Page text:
Even if they didn’t have an an inherent rhythm to play with when embedding with the River City Drum Corp, Anne Flatte and Marlon Johnson were bound to make some beautiful music together in “River City Drumbeat.”
“It’s like jazz,” laughs Johnson. “We are put together on these projects because of the toolsets that we have and our life experiences, but also our own biases and aesthetics. Anne and I lined up in so many ways and that’s what you come to a film like ours for is our own specific instincts. Someone else would’ve gone through the same experiences and made a completely different film, but this is our mark.”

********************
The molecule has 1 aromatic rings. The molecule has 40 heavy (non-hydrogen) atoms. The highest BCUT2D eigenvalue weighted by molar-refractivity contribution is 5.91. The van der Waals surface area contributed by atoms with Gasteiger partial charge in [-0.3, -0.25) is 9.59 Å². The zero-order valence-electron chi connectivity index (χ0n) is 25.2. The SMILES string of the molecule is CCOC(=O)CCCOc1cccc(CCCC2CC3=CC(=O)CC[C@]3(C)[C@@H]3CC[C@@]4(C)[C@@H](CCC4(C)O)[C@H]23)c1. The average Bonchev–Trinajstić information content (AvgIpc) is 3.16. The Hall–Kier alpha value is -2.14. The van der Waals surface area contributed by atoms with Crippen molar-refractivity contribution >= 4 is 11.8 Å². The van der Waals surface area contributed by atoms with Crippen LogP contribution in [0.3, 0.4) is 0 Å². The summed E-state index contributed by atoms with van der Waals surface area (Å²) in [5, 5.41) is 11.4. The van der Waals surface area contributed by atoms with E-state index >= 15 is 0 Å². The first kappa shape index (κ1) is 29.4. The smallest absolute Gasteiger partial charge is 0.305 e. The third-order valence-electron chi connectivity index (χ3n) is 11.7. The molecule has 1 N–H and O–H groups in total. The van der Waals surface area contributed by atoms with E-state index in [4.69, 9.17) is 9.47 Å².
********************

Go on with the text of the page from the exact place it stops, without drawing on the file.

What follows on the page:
Ironically, you shouldn’t notice much of the filmmaking in “River City Drumbeat” when the two pull you into the West End of Louisville, Kentucky so thoroughly that more than a few times you may feel like you’re guiding where the camera is pointing as opposed to the other way around. However, Flatte and Johnson approach the remarkable story of Edward “Nardie” White and the impressive program he’s built up in the historically marginalized African-American neighborhood through a different lens than most inspirational tales like these are told, attuned to capturing small but meaningful changes that have incrementally instilled confidence in the area’s youth, not unlike the steady progress one makes towards mastering a new piece of music in the often unglamorous hours of practice and persistence.